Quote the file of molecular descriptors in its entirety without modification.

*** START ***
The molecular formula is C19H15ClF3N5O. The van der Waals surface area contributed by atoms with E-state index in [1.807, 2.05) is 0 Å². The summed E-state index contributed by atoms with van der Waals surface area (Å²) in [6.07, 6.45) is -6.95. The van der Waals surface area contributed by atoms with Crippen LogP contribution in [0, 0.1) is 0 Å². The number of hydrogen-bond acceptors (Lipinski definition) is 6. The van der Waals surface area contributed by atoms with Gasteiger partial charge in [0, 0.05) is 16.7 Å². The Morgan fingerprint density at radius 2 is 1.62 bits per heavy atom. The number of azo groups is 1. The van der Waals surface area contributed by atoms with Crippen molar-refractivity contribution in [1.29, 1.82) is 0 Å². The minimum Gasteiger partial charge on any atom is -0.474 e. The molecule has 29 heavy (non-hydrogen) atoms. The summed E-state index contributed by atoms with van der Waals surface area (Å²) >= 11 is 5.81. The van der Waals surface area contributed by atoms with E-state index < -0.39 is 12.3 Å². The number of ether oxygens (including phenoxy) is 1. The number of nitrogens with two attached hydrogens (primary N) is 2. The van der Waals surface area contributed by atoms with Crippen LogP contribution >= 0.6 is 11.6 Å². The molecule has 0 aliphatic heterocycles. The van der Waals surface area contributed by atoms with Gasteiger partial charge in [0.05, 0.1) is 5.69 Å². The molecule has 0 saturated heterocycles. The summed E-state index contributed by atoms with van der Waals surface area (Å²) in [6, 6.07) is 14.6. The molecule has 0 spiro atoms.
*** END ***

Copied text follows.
The molecular formula is C19H15ClF3N5O. The van der Waals surface area contributed by atoms with E-state index in [1.807, 2.05) is 0 Å². The summed E-state index contributed by atoms with van der Waals surface area (Å²) in [6.07, 6.45) is -6.95. The van der Waals surface area contributed by atoms with Crippen LogP contribution in [0, 0.1) is 0 Å². The number of hydrogen-bond acceptors (Lipinski definition) is 6. The van der Waals surface area contributed by atoms with Gasteiger partial charge in [0, 0.05) is 16.7 Å². The Morgan fingerprint density at radius 2 is 1.62 bits per heavy atom. The number of azo groups is 1. The van der Waals surface area contributed by atoms with Crippen molar-refractivity contribution in [1.29, 1.82) is 0 Å². The minimum Gasteiger partial charge on any atom is -0.474 e. The molecule has 29 heavy (non-hydrogen) atoms. The summed E-state index contributed by atoms with van der Waals surface area (Å²) >= 11 is 5.81. The van der Waals surface area contributed by atoms with E-state index < -0.39 is 12.3 Å². The number of ether oxygens (including phenoxy) is 1. The number of nitrogens with two attached hydrogens (primary N) is 2. The van der Waals surface area contributed by atoms with Crippen LogP contribution >= 0.6 is 11.6 Å². The molecule has 0 aliphatic heterocycles. The van der Waals surface area contributed by atoms with Gasteiger partial charge in [0.05, 0.1) is 5.69 Å². The molecule has 0 saturated heterocycles. The summed E-state index contributed by atoms with van der Waals surface area (Å²) in [6, 6.07) is 14.6. The molecule has 0 spiro atoms.